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Mr. Flight: Will the Minister give way?

Miss Johnson: I have barely uttered a full sentence, but I shall give way to the hon. Gentleman.

Mr. Flight: The word "stealth" has two applications in this context. It applies, first, because the increase is a significant but unexpected tax on business. It applies, secondly, because people do not necessarily think about tax when they have to change houses after changing jobs or relocating, or when their family has grown. The tax therefore sneaks up on them.

Miss Johnson: I think that the hon. Gentleman has just accepted that his point was not very meaningful.

The hon. Gentleman dealt with the measure's effect, in the residential sector, on families. I should like to explain how the Government's actions are helping families. In our Budgets since the general election, we have done a huge amount to help families. We have reduced tax on the average family, so that for a single-earner family on average earnings with two children, tax is at the lowest rate since 1972. [Interruption.] The right hon. Member for Wells (Mr. Heathcoat-Amory) can say that he does not believe it, but it is a fact. In these matters, there is nothing as unarguable as a fact.

We also have incredibly low mortgage rates--which are particularly low in comparison with the mortgage rates that applied at their peak in the 1990s. Therefore, on average, people will be paying £300 less per month because of the Labour Government's economic policies and platform, the stability that we have created, and the low inflation and low interest rates that we have managed to generate. Householders are much better off.

We should also consider how many people will pay stamp duty on residential transactions. The fact is that more than one third of transactions incur no stamp duty at all--they never have incurred stamp duty. Moreover, 95 per cent. of sales will be completely unaffected by the Budget's provisions. Those are the facts that the House should consider. The hon. Gentleman gave us scarcely any facts in favour of his hypothesis. There is no evidence that the measures on stamp duty in this or earlier Budgets have had any effect on house prices or the number of transactions carried out in the residential property market.

11 pm

The same is true of commercial sales. We have a healthy commercial sector, which has enjoyed good growth. A large number of transactions take place and there is no evidence of any problem. In last year's Budget debate, Conservative Members put forward hypotheses that there would be damage as a result of last year's measures. Well, we have this year's figures, and I notice that the hon. Gentleman has not referred to the implications of last year's arguments. It is clear that the problems that Conservative Members referred to then have not materialised, and that the Government have been proved right. Stamp duty presents a fair and progressive system of taxation, which is why we have made these proposals.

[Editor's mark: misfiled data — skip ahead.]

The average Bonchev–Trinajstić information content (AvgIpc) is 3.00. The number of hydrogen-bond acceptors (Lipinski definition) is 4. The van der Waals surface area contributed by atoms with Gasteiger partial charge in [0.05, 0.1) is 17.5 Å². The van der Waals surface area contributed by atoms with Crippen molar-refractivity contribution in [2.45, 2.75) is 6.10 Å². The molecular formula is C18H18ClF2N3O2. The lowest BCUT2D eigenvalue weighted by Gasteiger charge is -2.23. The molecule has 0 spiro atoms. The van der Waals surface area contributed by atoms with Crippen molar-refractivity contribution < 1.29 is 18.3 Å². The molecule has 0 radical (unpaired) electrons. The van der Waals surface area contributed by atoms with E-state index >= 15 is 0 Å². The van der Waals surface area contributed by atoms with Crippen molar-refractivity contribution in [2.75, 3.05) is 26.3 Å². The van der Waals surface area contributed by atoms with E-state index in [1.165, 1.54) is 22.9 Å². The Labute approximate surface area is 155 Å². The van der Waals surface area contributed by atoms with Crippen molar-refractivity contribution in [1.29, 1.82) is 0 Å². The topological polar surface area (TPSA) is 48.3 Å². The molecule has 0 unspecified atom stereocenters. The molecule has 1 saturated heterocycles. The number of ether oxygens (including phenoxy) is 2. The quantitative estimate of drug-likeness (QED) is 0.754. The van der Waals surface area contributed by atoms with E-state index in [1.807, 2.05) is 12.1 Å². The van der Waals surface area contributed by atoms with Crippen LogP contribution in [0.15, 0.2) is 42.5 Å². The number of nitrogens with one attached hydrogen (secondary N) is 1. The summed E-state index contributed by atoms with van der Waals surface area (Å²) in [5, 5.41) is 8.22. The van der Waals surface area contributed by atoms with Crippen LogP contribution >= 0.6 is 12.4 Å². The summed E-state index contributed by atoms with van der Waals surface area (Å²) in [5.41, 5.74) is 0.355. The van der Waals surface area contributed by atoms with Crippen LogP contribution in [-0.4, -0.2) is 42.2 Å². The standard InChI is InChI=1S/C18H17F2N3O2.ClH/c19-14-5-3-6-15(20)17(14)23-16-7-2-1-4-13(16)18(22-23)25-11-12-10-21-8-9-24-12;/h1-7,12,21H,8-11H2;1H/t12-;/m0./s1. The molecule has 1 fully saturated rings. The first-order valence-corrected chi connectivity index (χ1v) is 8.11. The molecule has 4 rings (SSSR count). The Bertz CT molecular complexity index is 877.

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The hon. Gentleman referred to loan collateral and the possible harmful effect on business. There is no evidence that a stamp duty increase of 0.5 per cent. reduces property values significantly, if at all. In fact, commercial property is not usually of primary importance as collateral, so on neither count is there evidence of a problem. It was suggested that the measure might have been taken to help stabilise the housing market. That is not its main purpose; its main purpose is to put in place a fair and progressive structure for stamp duty. Our macro-economic framework is the main measure to stabilise the housing market. That is working to the benefit of the economy, businesses and families--people right across the country are benefiting from our management of the economy.

The hon. Member for Truro and St. Austell talked about the loopholes that are being closed. There are a number of such loopholes, some of which we have considered for some time. They include a revised definition of "group" for the purposes of stamp duty relief for transfers of property between associated companies. I hope that the hon. Gentleman will give us his full support on our measures to close those loopholes.

I was distressed to hear that the hon. Member for Arundel and South Downs will not be supporting clause 116. That measure will enable us, when we discover avoidance techniques, to close loopholes in the middle of a year between Finance Bills. People will be able to discuss the way in which that is being done, but the measure will stop off revenue outflows that should be going to the Exchequer because people are finding loopholes in the system.

I cannot comment on the Rover restructuring. There are many issues that are still, unfortunately, unresolved, and although the hon. Gentleman invited me to comment, it would not be appropriate for me to do so.